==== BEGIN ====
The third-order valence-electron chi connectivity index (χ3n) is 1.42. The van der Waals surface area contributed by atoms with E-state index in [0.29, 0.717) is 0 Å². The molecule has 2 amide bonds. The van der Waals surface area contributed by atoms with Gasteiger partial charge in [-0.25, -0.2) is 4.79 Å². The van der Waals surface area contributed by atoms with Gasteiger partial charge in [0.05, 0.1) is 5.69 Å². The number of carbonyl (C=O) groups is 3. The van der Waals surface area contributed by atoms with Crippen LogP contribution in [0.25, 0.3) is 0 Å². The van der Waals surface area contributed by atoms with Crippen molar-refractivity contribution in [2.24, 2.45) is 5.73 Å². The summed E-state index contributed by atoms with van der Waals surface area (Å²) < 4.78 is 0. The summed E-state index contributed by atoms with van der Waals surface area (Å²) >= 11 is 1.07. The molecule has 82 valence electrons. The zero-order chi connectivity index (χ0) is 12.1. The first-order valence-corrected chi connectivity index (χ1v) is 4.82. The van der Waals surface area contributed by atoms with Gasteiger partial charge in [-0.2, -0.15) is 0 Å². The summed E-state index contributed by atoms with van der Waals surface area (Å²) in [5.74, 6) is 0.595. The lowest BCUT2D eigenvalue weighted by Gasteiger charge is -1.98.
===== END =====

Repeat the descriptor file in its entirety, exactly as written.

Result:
The third-order valence-electron chi connectivity index (χ3n) is 1.42. The van der Waals surface area contributed by atoms with E-state index in [0.29, 0.717) is 0 Å². The molecule has 2 amide bonds. The van der Waals surface area contributed by atoms with Gasteiger partial charge in [-0.25, -0.2) is 4.79 Å². The van der Waals surface area contributed by atoms with Gasteiger partial charge in [0.05, 0.1) is 5.69 Å². The number of carbonyl (C=O) groups is 3. The van der Waals surface area contributed by atoms with Crippen LogP contribution in [0.25, 0.3) is 0 Å². The van der Waals surface area contributed by atoms with Crippen molar-refractivity contribution in [2.24, 2.45) is 5.73 Å². The summed E-state index contributed by atoms with van der Waals surface area (Å²) < 4.78 is 0. The summed E-state index contributed by atoms with van der Waals surface area (Å²) >= 11 is 1.07. The molecule has 82 valence electrons. The zero-order chi connectivity index (χ0) is 12.1. The first-order valence-corrected chi connectivity index (χ1v) is 4.82. The van der Waals surface area contributed by atoms with Gasteiger partial charge in [-0.2, -0.15) is 0 Å². The summed E-state index contributed by atoms with van der Waals surface area (Å²) in [5.74, 6) is 0.595. The lowest BCUT2D eigenvalue weighted by Gasteiger charge is -1.98.